Sunday, July 8, 2012

Belly Dancing through the Broken Pieces: Cristina's Third Guest Post

I promised to follow the last post with a third guest post from Cristina, whose first two posts can be read by clicking the links below:

I hope this installment will move you as much as the first two did. (Her posts receive more comments than most of mine.)


I’ve been called ‘passionate.’  This might be code for something else, but I’ll go with it.  I am fiercely blue-flamed passionate.  And yet, I somehow feel a need to subdue this passion in order to fit in the world around me.  It makes me feel restless.  Stifled.

My pregnancy was hard on my body.  Months of on-and-off bed rest, two months of constant labor, then finally a C-section that came early.  I almost died in the procedure and my baby girl spent time in NICU.  Recovery was slow for both of us, and when the dust settled we discovered my right hip was blown.  Too much weight and strain on too little of a body frame. 

I hobbled around like an old lady for months.  I felt crimped both physically and emotionally.  My passion dwindled in all areas except for my family.  My children didn’t mind if I stuttered around or took longer to stand up.  My son didn’t notice if my hip gave out.  My baby wouldn’t mind if I couldn’t run anymore.

But I noticed.  And I minded.  I didn’t feel whole anymore.  Physical therapy only helped my hip a little bit, but I still had a great deal of pain.  I still felt as if I couldn’t be the same person I was before I had the baby.  My body was different, obviously; how could it not be?  I had baby weight, I was nursing, I had an old lady hip… but I also felt different.  For so many months I had to avoid being emotionally engaged in order to protect the baby and myself, and now it was as if I couldn’t remember how to embrace myself again.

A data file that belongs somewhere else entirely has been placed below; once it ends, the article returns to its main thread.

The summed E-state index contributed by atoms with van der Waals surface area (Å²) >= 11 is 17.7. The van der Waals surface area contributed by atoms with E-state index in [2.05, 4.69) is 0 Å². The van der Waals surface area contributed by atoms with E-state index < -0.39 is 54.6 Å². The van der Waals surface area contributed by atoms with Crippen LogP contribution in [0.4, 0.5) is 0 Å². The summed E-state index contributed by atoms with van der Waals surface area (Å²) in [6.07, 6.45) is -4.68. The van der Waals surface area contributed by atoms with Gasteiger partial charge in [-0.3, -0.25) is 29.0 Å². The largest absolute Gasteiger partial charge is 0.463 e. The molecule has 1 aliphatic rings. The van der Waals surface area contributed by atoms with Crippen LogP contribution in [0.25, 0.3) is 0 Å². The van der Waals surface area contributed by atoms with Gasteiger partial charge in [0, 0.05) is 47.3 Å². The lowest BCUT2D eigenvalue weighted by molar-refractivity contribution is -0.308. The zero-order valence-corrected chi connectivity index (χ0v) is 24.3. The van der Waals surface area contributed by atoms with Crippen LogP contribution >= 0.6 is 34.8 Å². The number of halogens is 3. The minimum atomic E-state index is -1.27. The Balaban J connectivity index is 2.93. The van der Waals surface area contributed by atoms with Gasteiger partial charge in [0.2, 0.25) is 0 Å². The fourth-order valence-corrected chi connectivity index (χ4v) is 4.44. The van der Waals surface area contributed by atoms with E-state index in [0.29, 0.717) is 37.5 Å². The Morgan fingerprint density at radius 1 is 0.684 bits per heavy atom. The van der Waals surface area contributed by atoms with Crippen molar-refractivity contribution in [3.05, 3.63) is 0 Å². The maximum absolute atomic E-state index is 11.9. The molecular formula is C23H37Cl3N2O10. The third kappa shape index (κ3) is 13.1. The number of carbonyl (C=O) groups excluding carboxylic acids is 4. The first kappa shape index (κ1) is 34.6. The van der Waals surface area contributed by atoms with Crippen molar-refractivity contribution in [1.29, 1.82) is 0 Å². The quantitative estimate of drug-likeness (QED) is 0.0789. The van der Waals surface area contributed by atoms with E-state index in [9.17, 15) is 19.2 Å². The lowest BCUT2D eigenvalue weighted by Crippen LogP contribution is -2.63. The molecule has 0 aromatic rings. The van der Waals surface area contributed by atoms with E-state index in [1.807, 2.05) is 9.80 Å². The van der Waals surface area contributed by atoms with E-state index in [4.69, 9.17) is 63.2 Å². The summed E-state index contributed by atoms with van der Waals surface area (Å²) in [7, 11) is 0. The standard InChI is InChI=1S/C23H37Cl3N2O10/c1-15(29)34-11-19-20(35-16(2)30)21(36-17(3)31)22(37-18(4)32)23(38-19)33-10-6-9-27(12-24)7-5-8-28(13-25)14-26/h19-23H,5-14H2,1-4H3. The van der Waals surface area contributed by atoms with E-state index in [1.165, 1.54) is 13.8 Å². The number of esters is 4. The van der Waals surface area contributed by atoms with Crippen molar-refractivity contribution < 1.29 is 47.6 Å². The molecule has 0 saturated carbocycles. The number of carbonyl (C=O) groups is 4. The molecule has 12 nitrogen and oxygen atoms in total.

I didn’t feel like physical therapy was helping me.  And so I continued to do my exercises at home but stopped going in to the therapist.  Writing was at a standstill, too.  I stopped playing around with photography.  I threw myself in as a mom, and enjoyed every second of it.  I went to bed at night feeling a phantom itch but with no amputations.  My passion wasn’t being used up and my body could feel it.

Without thought into it, I enrolled in belly dancing classes.  I felt tremendously insecure in the first set of classes.  My pregnancy had enabled my depression and agoraphobia, so throwing myself into a dance class with strangers was difficult.  And yet, I also felt at ease there.  My body felt at home in the movements.  With each isolation and curve of my hip, I began to feel better.  My hip loosened up.  The tightness in my chest began to unwind. 

With each set of classes, I began to let go of things from the past.  Belly dancing is a dance of radiating light.  The dance position is one to project light and positivity even from our fingertips.  I could feel it.  My fears from the past, the negativity and sorrows, began to drop from me.  My hip began to feel stronger.  My passionate self began to assert itself again.  Without realizing it, I started to feel whole once more.

I am now in an intermediate class.  My instructor asked me why I had chosen to continue with belly dancing and I told her about my hip and physical therapy not doing much for me.  I explained how my hip feels stronger after dance.  She looked into me (not at me) and said, “I understand, dancing fixed all my broken pieces, too.”  I thought about that as I drove home that night, turning her words over and over in my mind. All my broken pieces – there are many – have dance on my hips along with my coins.  I hadn’t noticed that there seemed to be more coins than broken pieces as each week passed.  I hear her words with every practice now.

It wasn’t even a week later that I received this fortune:  
"Stay close to your inner self. You will benefit in many ways."